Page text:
Study Guide

Zilpah in The Red Tent

By Anita Diamant


I See Dead People

Zilpah's that friend who claims she can control the wind and predict the future. You know, the one who reads your palm and tells you you'll have five children, a pool in your backyard, and a rich husband. Zilpah's the spiritual daughter of Laban.

When the sisters are informed that they are leaving Mesopotamia, Zilpah says this:

"I cannot leave the holy tree, which is the source of my power. Or the bamah, which is soaked in my offerings, How will the gods know where I am if I am not here to serve them? Who will protect me? Sisters, we will be beset by demons." (2.2.7)

Uhh, right. Demons. Zilpah's religiosity pretty much defines her character: she's the auntie Dinah will go to for spiritual advice. Basically, Zilpah's the opposite of Leah. Remember what Leah says about the mountains? "'The Mountains will protect us against winds,' said Leah, with reason" (2.6.11). Well, let's take a look at what Zilpah says: "'Mountains are where heavens meet earth,' said Zilpah, satisfied that she would find inspiration" (2.6.10).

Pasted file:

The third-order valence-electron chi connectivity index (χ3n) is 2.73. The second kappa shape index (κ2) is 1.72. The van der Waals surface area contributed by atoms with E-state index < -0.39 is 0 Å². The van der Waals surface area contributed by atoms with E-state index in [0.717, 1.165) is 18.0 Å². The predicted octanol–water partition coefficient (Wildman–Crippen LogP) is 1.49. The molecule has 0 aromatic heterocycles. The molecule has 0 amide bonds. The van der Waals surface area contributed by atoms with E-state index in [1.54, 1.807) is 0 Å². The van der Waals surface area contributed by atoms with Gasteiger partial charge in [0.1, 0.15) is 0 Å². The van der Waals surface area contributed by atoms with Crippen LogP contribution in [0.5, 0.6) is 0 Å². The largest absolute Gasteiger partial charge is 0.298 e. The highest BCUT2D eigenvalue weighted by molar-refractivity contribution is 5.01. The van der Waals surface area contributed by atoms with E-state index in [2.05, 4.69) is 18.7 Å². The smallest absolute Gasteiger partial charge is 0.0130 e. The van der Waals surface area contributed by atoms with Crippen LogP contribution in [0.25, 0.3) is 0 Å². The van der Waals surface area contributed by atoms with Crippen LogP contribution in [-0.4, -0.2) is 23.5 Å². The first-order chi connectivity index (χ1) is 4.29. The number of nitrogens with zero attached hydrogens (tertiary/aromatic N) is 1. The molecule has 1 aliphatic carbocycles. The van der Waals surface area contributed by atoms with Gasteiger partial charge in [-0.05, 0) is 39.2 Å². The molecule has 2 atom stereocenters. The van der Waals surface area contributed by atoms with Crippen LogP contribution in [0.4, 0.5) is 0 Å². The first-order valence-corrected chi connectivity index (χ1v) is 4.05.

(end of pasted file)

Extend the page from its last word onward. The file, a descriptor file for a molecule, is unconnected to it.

Where Leah is grounded in reason, Zilpah is lifted by faith.

Zilpah's also different from her sisters because of her sexuality. Leah, Rachel, and Bilhah are often driven by sex and lust—which means they're also often blinded by it. Zilpah, on the other hand, seeks pleasure in her spirituality, which makes her particularly privy to her sisters' lust: "Zilpah saw lust everywhere she looked. To her, the whole word suddenly seemed damp with longing" (1.2.18).

Though Leah might be the voice of reason, Zilpah's the one who can sense and understand people's passions and internal lives. So we shouldn't just pass off Zilpah as a cuckoo who sees dead people. She's just not your average woman. In fact, she's most likely asexual, as sex isn't pleasurable or desirable for her. Bearing a child is all she cares about: "Zilpah took no pleasure from Jacob's touch. 'I did what was required of me,' she said, with such a tone that no one dared ask her to say more" (1.3.35).

One of these sisters is not the like the others, and that sister is Zilpah.